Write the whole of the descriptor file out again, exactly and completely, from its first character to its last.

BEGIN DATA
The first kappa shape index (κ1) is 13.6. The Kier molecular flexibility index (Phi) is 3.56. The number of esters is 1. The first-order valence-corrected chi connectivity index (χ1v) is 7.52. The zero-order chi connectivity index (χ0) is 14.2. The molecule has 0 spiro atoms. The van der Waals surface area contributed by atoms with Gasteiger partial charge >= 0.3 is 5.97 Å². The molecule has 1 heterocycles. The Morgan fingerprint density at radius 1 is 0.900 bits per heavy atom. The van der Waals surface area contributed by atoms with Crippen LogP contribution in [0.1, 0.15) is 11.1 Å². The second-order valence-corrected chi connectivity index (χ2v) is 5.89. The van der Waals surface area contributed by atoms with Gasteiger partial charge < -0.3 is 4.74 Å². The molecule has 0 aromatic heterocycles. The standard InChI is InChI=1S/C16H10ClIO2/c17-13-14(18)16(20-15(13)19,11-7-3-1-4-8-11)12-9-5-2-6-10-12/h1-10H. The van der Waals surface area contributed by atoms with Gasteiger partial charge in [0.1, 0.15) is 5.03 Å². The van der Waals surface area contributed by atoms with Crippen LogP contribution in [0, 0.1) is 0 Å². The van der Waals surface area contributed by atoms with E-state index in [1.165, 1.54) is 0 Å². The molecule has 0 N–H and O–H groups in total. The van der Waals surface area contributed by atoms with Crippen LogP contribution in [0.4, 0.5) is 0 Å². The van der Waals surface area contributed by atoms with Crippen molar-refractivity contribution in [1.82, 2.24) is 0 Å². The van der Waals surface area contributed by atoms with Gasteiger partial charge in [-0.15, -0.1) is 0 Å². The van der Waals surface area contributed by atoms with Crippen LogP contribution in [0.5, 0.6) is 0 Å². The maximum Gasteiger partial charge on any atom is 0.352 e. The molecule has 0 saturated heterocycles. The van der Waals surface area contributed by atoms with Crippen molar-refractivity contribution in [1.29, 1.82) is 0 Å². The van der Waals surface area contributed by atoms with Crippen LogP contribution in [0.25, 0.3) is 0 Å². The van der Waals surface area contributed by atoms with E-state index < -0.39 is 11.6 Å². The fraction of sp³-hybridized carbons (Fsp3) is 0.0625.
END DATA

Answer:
The first kappa shape index (κ1) is 13.6. The Kier molecular flexibility index (Phi) is 3.56. The number of esters is 1. The first-order valence-corrected chi connectivity index (χ1v) is 7.52. The zero-order chi connectivity index (χ0) is 14.2. The molecule has 0 spiro atoms. The van der Waals surface area contributed by atoms with Gasteiger partial charge >= 0.3 is 5.97 Å². The molecule has 1 heterocycles. The Morgan fingerprint density at radius 1 is 0.900 bits per heavy atom. The van der Waals surface area contributed by atoms with Crippen LogP contribution in [0.1, 0.15) is 11.1 Å². The second-order valence-corrected chi connectivity index (χ2v) is 5.89. The van der Waals surface area contributed by atoms with Gasteiger partial charge < -0.3 is 4.74 Å². The molecule has 0 aromatic heterocycles. The standard InChI is InChI=1S/C16H10ClIO2/c17-13-14(18)16(20-15(13)19,11-7-3-1-4-8-11)12-9-5-2-6-10-12/h1-10H. The van der Waals surface area contributed by atoms with Gasteiger partial charge in [0.1, 0.15) is 5.03 Å². The van der Waals surface area contributed by atoms with Crippen LogP contribution in [0, 0.1) is 0 Å². The van der Waals surface area contributed by atoms with E-state index in [1.165, 1.54) is 0 Å². The molecule has 0 N–H and O–H groups in total. The van der Waals surface area contributed by atoms with Crippen LogP contribution in [0.4, 0.5) is 0 Å². The van der Waals surface area contributed by atoms with Crippen molar-refractivity contribution in [1.82, 2.24) is 0 Å². The van der Waals surface area contributed by atoms with Gasteiger partial charge in [-0.15, -0.1) is 0 Å². The van der Waals surface area contributed by atoms with Crippen LogP contribution in [0.5, 0.6) is 0 Å². The maximum Gasteiger partial charge on any atom is 0.352 e. The molecule has 0 saturated heterocycles. The van der Waals surface area contributed by atoms with Crippen molar-refractivity contribution in [1.29, 1.82) is 0 Å². The van der Waals surface area contributed by atoms with Crippen LogP contribution in [0.25, 0.3) is 0 Å². The van der Waals surface area contributed by atoms with E-state index < -0.39 is 11.6 Å². The fraction of sp³-hybridized carbons (Fsp3) is 0.0625.